The externalisation of the issue fails to capture the essence of the message. The youth revolt, which sometimes manifests itself openly and sometimes in fierce silent resistance, is basically anti-systemic. It points out that the multidimensional crisis cannot be solved with the same recipes or the same protagonisms that produced it, and that the new generations are not willing to let themselves be channelled down the same old paths.

A demographic review

According to data from ECLAC
[1] (2020), out of a total of around 652 million inhabitants of Latin America and the Caribbean, approximately a quarter are children under the age of 14. Another 25% (160 million) are young people aged between 15 and 29. 144 million people are between 30 and 44 (22%) and 108 million are between 45 and 59 (17%). Just over 62 million (10%) make up the 60-74 age cohort and 21 million (3.3%) are now over 75.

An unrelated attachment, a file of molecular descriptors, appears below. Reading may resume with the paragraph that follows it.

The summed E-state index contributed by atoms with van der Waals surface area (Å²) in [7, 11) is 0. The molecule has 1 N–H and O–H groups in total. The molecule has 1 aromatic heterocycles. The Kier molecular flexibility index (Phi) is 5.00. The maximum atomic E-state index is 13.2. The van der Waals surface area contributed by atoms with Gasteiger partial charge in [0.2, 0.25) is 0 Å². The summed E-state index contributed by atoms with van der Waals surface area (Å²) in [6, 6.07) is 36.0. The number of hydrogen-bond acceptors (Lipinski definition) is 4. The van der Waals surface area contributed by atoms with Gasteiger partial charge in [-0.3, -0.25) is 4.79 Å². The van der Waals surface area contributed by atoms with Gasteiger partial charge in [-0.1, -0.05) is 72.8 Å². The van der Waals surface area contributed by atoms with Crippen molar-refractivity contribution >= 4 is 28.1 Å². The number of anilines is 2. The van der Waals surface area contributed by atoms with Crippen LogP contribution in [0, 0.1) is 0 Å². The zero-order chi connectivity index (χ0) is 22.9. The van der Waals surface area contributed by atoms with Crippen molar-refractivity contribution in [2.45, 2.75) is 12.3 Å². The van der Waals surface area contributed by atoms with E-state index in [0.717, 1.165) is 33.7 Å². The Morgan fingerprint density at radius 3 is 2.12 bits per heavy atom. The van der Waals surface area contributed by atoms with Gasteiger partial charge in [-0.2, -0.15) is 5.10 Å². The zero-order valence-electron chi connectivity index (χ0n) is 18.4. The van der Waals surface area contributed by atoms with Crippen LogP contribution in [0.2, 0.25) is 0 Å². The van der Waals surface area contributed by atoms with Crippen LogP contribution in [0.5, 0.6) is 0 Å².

A comparison with the 1970s, when the region’s total population was 286.5 million (less than half of today’s), reveals that about a third were over 30 (90 million), compared with 51% today. In other words, we have aged. Or seen in a positive light, more people are living longer.

Two trends are at work simultaneously among the reasons for this demographic development. Firstly, the lengthening of the human lifespan. As a result of a general improvement in sanitation and health care conditions – albeit with enormous inequalities between areas and social segments – the average life expectancy at birth in the region today is 75 years, whereas in 1970 it was fifty-nine[2].